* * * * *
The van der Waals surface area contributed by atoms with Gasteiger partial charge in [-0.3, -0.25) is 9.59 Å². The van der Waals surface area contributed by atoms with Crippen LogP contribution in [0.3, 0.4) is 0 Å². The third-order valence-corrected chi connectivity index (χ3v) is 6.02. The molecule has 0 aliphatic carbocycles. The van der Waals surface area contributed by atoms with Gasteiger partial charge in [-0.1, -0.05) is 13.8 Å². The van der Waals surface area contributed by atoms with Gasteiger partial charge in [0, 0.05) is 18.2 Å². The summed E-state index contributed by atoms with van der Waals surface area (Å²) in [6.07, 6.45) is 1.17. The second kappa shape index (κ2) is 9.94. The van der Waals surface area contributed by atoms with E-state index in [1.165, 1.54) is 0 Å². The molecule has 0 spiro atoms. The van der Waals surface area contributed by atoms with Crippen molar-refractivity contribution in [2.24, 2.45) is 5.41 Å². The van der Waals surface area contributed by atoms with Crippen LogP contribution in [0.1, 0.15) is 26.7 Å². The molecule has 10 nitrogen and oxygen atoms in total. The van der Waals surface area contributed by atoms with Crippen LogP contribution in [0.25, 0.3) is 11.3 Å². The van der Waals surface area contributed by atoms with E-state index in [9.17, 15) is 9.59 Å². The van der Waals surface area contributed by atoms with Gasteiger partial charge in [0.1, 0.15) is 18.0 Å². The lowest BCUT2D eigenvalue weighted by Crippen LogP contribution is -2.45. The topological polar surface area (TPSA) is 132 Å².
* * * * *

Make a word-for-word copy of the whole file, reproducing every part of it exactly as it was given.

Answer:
The van der Waals surface area contributed by atoms with Gasteiger partial charge in [-0.3, -0.25) is 9.59 Å². The van der Waals surface area contributed by atoms with Crippen LogP contribution in [0.3, 0.4) is 0 Å². The third-order valence-corrected chi connectivity index (χ3v) is 6.02. The molecule has 0 aliphatic carbocycles. The van der Waals surface area contributed by atoms with Gasteiger partial charge in [-0.1, -0.05) is 13.8 Å². The van der Waals surface area contributed by atoms with Gasteiger partial charge in [0, 0.05) is 18.2 Å². The summed E-state index contributed by atoms with van der Waals surface area (Å²) in [6.07, 6.45) is 1.17. The second kappa shape index (κ2) is 9.94. The van der Waals surface area contributed by atoms with E-state index in [1.165, 1.54) is 0 Å². The molecule has 0 spiro atoms. The van der Waals surface area contributed by atoms with Crippen molar-refractivity contribution in [2.24, 2.45) is 5.41 Å². The van der Waals surface area contributed by atoms with Crippen LogP contribution in [0.1, 0.15) is 26.7 Å². The molecule has 10 nitrogen and oxygen atoms in total. The van der Waals surface area contributed by atoms with Crippen LogP contribution in [0.25, 0.3) is 11.3 Å². The van der Waals surface area contributed by atoms with E-state index in [9.17, 15) is 9.59 Å². The van der Waals surface area contributed by atoms with Gasteiger partial charge in [0.1, 0.15) is 18.0 Å². The lowest BCUT2D eigenvalue weighted by Crippen LogP contribution is -2.45. The topological polar surface area (TPSA) is 132 Å².